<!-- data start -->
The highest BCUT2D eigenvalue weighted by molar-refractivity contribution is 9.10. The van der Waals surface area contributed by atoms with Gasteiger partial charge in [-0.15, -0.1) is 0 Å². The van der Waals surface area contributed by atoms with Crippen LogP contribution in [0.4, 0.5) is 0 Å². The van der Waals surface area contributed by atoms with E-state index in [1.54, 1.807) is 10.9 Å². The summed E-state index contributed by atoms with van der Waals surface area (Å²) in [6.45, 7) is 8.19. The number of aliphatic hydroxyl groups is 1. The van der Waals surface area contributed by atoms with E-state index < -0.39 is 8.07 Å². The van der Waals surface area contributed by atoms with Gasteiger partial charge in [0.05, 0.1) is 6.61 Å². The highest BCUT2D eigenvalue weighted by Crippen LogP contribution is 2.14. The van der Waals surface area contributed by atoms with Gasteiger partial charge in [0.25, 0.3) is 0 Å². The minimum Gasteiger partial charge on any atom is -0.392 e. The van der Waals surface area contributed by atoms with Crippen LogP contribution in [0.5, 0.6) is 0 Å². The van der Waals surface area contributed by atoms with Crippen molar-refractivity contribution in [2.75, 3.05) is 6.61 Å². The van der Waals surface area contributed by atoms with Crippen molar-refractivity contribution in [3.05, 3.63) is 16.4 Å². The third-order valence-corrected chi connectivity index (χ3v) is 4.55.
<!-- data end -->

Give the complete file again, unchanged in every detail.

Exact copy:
The highest BCUT2D eigenvalue weighted by molar-refractivity contribution is 9.10. The van der Waals surface area contributed by atoms with Gasteiger partial charge in [-0.15, -0.1) is 0 Å². The van der Waals surface area contributed by atoms with Crippen LogP contribution in [0.4, 0.5) is 0 Å². The van der Waals surface area contributed by atoms with E-state index in [1.54, 1.807) is 10.9 Å². The summed E-state index contributed by atoms with van der Waals surface area (Å²) in [6.45, 7) is 8.19. The number of aliphatic hydroxyl groups is 1. The van der Waals surface area contributed by atoms with E-state index < -0.39 is 8.07 Å². The van der Waals surface area contributed by atoms with Gasteiger partial charge in [0.05, 0.1) is 6.61 Å². The highest BCUT2D eigenvalue weighted by Crippen LogP contribution is 2.14. The van der Waals surface area contributed by atoms with Gasteiger partial charge in [0.25, 0.3) is 0 Å². The minimum Gasteiger partial charge on any atom is -0.392 e. The van der Waals surface area contributed by atoms with Crippen LogP contribution in [0.5, 0.6) is 0 Å². The van der Waals surface area contributed by atoms with Crippen molar-refractivity contribution in [2.75, 3.05) is 6.61 Å². The van der Waals surface area contributed by atoms with Crippen molar-refractivity contribution in [3.05, 3.63) is 16.4 Å². The third-order valence-corrected chi connectivity index (χ3v) is 4.55.